There are other real public screens sponsored by the city, at some famous Ringstraßen-buildings: at the city hall/Rathaus, I think, an operafestival, at the opera/Staatsoper there is a concert festival, two open-air movie theaters are situated in a park and at Karlsplatz. We have a "new" tradition of public screenings. Somehow the movies, cinema, is brought back to its origins: a mass audience, at a fair or an amusement park environment . The city is like a gigantic amusement park at this time of the year anyway. An amusement park, a gigantic theme park, that seems to be for free, the methods of exclusion, the rituals of entry/payment/credibility are quite subtle–with a few exceptions, but people don’t seem to care about it. The surplus, its unique selling proposition is its history; compared to any other theme park, its history guarantees the authenticity of this place, its functioning as a palimpsest that has more layers than we can imagine.

The screen at the side of the opera is gigantic and shows concerts. When I pass by I see the omnipresent crowd of people just looking up and staring somewhere, at a point/screen/thing that is not visible to me yet. They stand around a pavilion that sells tickets for the opera. It’s too early in the evening and still too light for the screening and so every time the camera zooms in the image of players, I see a mixture of brown, flesh-tones, black white and brown wooden-tones. When it zooms back I see a bunch of violin virtuosos.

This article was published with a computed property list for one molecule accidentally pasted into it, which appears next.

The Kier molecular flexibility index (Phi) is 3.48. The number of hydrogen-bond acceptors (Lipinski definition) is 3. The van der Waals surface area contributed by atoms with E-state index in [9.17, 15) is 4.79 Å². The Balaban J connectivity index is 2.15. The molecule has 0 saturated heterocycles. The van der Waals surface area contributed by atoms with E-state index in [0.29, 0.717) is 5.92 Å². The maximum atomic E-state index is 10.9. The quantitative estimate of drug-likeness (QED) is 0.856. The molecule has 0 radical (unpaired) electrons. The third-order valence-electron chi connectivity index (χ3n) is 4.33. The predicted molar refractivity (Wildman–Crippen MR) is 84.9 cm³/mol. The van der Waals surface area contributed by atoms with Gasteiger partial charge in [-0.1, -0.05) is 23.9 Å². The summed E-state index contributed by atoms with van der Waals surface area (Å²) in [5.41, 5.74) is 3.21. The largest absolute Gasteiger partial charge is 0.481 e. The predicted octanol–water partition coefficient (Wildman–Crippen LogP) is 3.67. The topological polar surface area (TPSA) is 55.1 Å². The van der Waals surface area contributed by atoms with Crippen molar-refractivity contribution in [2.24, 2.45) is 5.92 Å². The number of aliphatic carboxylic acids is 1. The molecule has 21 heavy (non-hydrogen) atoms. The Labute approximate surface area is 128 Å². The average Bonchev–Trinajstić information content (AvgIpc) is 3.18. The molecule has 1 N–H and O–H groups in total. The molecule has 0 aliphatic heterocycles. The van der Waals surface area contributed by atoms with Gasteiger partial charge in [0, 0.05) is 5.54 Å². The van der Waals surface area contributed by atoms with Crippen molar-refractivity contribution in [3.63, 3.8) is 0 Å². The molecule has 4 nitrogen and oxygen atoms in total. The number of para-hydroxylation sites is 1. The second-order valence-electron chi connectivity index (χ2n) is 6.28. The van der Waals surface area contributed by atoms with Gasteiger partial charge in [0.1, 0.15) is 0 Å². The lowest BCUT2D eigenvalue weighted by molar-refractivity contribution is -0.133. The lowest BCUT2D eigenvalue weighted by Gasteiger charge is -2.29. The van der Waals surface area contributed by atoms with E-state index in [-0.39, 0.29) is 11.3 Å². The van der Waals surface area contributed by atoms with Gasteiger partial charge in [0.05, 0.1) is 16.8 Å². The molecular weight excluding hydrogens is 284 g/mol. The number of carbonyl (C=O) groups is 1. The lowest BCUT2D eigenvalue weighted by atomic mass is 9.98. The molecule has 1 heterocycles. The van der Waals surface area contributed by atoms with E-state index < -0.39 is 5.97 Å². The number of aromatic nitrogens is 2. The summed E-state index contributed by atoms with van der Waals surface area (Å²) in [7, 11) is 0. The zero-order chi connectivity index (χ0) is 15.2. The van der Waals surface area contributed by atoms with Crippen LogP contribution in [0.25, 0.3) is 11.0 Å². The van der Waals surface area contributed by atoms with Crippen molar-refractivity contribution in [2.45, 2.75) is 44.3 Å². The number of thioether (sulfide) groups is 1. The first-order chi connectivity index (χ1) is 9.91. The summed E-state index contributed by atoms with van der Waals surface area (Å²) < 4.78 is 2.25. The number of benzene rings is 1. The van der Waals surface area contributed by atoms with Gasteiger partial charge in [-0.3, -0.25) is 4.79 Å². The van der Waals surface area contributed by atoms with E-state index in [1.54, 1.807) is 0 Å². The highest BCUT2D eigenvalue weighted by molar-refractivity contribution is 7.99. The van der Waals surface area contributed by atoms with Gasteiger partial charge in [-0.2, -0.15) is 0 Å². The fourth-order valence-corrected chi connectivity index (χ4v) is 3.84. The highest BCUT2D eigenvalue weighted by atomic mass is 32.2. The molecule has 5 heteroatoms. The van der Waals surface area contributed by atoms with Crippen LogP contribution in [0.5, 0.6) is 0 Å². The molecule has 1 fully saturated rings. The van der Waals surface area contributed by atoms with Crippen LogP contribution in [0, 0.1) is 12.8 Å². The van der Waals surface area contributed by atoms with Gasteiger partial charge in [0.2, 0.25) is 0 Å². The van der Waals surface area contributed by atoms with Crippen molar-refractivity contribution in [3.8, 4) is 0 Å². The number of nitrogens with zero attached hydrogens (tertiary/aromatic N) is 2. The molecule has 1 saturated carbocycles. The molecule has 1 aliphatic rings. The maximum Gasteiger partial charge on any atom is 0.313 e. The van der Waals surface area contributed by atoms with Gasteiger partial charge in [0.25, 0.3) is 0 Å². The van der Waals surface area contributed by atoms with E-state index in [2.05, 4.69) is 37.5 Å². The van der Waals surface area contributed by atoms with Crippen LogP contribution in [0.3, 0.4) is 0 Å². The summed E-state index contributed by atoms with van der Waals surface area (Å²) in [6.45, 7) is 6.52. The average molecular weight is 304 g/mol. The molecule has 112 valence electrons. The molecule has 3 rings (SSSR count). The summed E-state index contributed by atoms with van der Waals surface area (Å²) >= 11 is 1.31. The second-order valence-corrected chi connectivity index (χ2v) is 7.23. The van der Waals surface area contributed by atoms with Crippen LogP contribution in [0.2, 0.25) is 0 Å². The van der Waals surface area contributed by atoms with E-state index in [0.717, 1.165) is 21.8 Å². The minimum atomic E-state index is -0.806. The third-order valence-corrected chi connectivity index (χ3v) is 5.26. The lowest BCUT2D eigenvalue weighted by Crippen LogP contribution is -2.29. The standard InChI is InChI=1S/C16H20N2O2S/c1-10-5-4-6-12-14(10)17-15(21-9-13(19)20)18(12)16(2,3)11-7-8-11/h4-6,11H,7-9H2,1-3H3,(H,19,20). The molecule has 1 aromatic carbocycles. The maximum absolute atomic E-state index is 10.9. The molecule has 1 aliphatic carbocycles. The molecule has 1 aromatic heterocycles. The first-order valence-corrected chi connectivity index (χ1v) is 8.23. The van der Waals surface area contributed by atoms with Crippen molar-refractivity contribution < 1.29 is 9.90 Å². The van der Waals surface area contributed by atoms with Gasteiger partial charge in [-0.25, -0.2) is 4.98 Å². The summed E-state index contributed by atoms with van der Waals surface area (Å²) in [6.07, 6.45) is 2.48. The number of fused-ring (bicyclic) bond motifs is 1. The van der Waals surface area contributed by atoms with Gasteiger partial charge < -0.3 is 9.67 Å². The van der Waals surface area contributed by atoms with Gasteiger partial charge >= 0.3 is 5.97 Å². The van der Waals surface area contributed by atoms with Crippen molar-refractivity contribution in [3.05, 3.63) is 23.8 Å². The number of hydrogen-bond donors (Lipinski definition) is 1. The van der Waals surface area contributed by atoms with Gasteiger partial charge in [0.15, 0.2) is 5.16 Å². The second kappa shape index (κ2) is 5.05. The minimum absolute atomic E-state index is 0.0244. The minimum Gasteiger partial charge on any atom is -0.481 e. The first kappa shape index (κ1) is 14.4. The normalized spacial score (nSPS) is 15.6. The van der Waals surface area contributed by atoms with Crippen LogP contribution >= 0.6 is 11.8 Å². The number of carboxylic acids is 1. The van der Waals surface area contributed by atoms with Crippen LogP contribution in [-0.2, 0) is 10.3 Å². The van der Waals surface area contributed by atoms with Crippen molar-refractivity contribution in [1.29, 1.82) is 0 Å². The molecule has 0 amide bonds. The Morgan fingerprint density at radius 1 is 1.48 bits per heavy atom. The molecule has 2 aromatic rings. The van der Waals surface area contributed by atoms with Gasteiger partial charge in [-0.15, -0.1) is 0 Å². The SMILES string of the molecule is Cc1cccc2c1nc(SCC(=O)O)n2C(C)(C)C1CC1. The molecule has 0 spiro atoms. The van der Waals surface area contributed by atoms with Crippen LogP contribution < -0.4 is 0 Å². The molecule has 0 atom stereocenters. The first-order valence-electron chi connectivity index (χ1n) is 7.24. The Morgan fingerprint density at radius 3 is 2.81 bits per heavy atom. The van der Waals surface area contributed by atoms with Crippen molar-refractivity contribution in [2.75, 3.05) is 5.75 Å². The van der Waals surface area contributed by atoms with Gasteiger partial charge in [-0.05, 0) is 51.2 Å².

What is so fascinating about these screenings? The atmosphere, the community, the common experience, being excited and jumping up with a crowd if a team scores. As long as there is food and drinks I assure myself that people don’t get violent. But I don’t know. The atmosphere has something scary, I already left two screenings during the games.

I tell my mom that I am not used to this kind of crowds anymore as it is easy to avoid them in Los Angeles. There is basically no public space for these gatherings (except the staples center), there is no public space. I know, I know, the old story. My mom says, Los Angeles is a village. She is right. I think it doesn’t make sense to analyze the city in terms of a city anymore, or the “postmodern” city, the “sprawl”, the “mega-city,” the whatever-city, but to analyze the village-like character of this city: what are its terms, the structures that make it a village and how do these function together? I want to see this conceptualized! I want a theory that acknowledges this! Finally. It is a pre-city structure that we have to deal with, people probably never wanted to have a city here–not to speak about a European model of a city–but just an agglomeration of settlements, not 10 stories high, but manageable. With an observatory representing the master gaze. and its ball(s).